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U.S. light vehicle sales racked up double digit declines as automaker’s report May sales results. 

The seasonally adjusted, annualized rate of sales fell to 12.81 million in May, according to Motor Intelligence, down sharply from April's 14.6 million pace and May 2021's 17.12 million rate.

LMC Automotive has cut its outlook for 2022 U.S. sales again. This time to 15 million units, from 15.3 million, citing May's weaker-than-expected results. U.S. sales of new cars and light trucks rose 3.3% to 15.06 million in 2021. But deliveries fell 16% in the first quarter with another steep decline expected in the second quarter because of lower auto production levels. 

"The market faces a real risk of turning negative from 2021," Jeff Schuster, head of global vehicle forecasts at LMC Automotive, said. "We still have a lift in sales in the second half, but it is plausible that an increase will not materialize this year and we could continue to track in the 14 million to 15 million unit selling rate for the remainder of the year."

Ford Motor Co. saw volume drop 4.4% to 153,434, while Toyota Motor Corp., Hyundai and Kia saw double-digit drops.

May deliveries declined 4.3% for Ford brands, marking the fourth consecutive monthly decline, with mixed results. The F-series had a 6.9% increase in deliveries and Explorer deliveries grew 19%. But the Ranger dropped 58%; the Escape, 55%; the Bronco Sport, 36%; and Lincoln volume, 6.8%, its 12th consecutive decline.

Toyota reported volume fell 27% to 175,990 in May, with deliveries off 27% at the Toyota division and Lexus. Toyota brand volumes have dropped for 10 consecutive months while Lexus saw the fourth consecutive drop.

All but one of Toyota’s top sellers, the RAV4, posted lower volume in May: Corolla, fell 18%; Camry, dropped 34%; Venza, down 68%; 4Runner, down 1.5%; Highlander, off 46%; and Tacoma, down 31%.

Still, U.S. sales of the Toyota RAV4, rose 9.5% percent. Lexus' top-seller, the RX crossover, posted sales of 8,749, down 2.3%.

Honda Motor Co. deliveries slid 57% to 75,491 in May with volume off 64% at Acura and 57% at Honda. The automaker’s best sellers posted significant drops in sales: Accord, down 58%; Civic, fell 77%; CR-V, slid 59%; Pilot, off 47%; and the HR-V, down 26%.

Hyundai deliveries fell by 34% to 59,432 in May, marking the automaker’s biggest decline since the start of the pandemic when sales dropped 39% in April 2020 and 43% in March 2020.

Hyundai ended May with 18,641 vehicles in dealer stock, off from 91,249 at the close of May 2021 but up from 15,809 at the end of April.

"There continues to be extraordinary consumer demand for Hyundai vehicles, with dealers selling every vehicle they get," Randy Parker, senior vice president for national sales at Hyundai Motor America, said in a statement. "We expect demand to remain strong and inventory levels to improve later in 2022."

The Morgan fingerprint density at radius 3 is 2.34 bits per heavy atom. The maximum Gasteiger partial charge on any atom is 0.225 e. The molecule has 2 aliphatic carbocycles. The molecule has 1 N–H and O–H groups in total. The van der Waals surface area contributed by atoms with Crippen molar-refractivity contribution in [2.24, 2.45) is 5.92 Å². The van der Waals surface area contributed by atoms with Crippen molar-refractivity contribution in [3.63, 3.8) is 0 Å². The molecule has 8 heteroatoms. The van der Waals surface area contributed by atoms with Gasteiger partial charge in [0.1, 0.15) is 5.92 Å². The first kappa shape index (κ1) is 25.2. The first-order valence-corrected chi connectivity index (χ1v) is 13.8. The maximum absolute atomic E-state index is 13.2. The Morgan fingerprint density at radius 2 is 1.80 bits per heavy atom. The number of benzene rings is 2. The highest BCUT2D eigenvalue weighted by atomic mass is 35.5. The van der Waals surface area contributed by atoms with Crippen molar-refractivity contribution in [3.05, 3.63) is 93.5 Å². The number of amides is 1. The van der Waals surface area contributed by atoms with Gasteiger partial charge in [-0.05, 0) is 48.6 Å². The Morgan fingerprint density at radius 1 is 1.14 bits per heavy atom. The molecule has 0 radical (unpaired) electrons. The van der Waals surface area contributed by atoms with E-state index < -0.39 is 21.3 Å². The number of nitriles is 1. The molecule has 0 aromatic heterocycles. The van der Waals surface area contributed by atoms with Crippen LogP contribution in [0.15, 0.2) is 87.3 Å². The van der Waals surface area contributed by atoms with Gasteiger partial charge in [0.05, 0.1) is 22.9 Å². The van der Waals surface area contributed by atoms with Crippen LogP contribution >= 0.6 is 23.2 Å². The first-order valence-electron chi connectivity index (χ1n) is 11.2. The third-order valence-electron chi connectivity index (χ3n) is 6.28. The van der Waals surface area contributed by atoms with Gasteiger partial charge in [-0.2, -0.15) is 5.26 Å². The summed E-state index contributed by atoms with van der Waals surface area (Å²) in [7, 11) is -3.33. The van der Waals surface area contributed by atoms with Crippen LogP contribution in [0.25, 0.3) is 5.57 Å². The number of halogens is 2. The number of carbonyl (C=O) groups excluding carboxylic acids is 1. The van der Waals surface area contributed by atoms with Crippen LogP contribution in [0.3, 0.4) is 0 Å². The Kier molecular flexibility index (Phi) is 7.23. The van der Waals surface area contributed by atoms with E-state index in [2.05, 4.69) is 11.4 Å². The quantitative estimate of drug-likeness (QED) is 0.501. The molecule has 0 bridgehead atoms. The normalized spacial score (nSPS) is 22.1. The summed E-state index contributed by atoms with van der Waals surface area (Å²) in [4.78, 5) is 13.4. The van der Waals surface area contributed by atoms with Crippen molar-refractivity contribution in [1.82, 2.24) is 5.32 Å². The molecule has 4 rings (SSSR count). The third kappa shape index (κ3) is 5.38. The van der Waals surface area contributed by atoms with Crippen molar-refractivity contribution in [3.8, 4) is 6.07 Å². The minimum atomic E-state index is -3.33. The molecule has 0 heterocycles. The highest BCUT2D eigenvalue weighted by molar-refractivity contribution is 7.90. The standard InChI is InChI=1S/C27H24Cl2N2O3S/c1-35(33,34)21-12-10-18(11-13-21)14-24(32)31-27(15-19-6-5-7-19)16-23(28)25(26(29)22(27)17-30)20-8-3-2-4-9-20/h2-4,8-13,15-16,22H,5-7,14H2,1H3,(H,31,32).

Kia sales dropped 28% to 57,941 in May, and saw a decline in sales of key crossovers such as the Sorento, Seltos, Sportage and Telluride.

Kia reported dealer stocks at 9,000 cars and crossovers at the end of May, 30,000 vehicles below May 2021 levels.

Sales at Subaru slid 25% to 42,526, marking the 12th consecutive month of decline. Mazda saw it’s second monthly decline as volume skidded 64%. Volvo saw volume drop for the 9th consecutive month, while Genesis sales rose 18% to a May record of 4,400 on higher G70 and GV70 sales.

The rest of the industry reports U.S. sales on a quarterly basis.

Overall, forecasters expected sales to drop 17%-28% in May compared to May 2021, which saw 1.59 million vehicles sell.

"Historically, the daily sales pace is higher in May than in most other months, with spring optimism in the air, thoughts of summer road trips on the horizon and the buzz of Memorial Day sales," said Charlie Chesbrough, senior economist at Cox Automotive. "But many of the industry's normal patterns have been overturned by tight inventory and the lingering effect of the global pandemic."

A shortage of microchips and wire harnesses worldwide continues to hurt production as do severe COVID-19 lockdowns in China's main auto manufacturing hubs.

J.D. Power and LMC Automotive said new-vehicle retail inventories ended May below 1 million vehicles for the 12th consecutive month.

J.D. Power and LMC Automotive predict fleet deliveries will tally 174,400 in May, up 3.8% from May 2021, when adjusted for selling days. Fleet volume also will account for 15% of total light-vehicle sales last month, up from 12% in May 2021.

The research companies say, leasing will account for 18% of retail sales in May.

 

Originally posted on Auto Dealer Today

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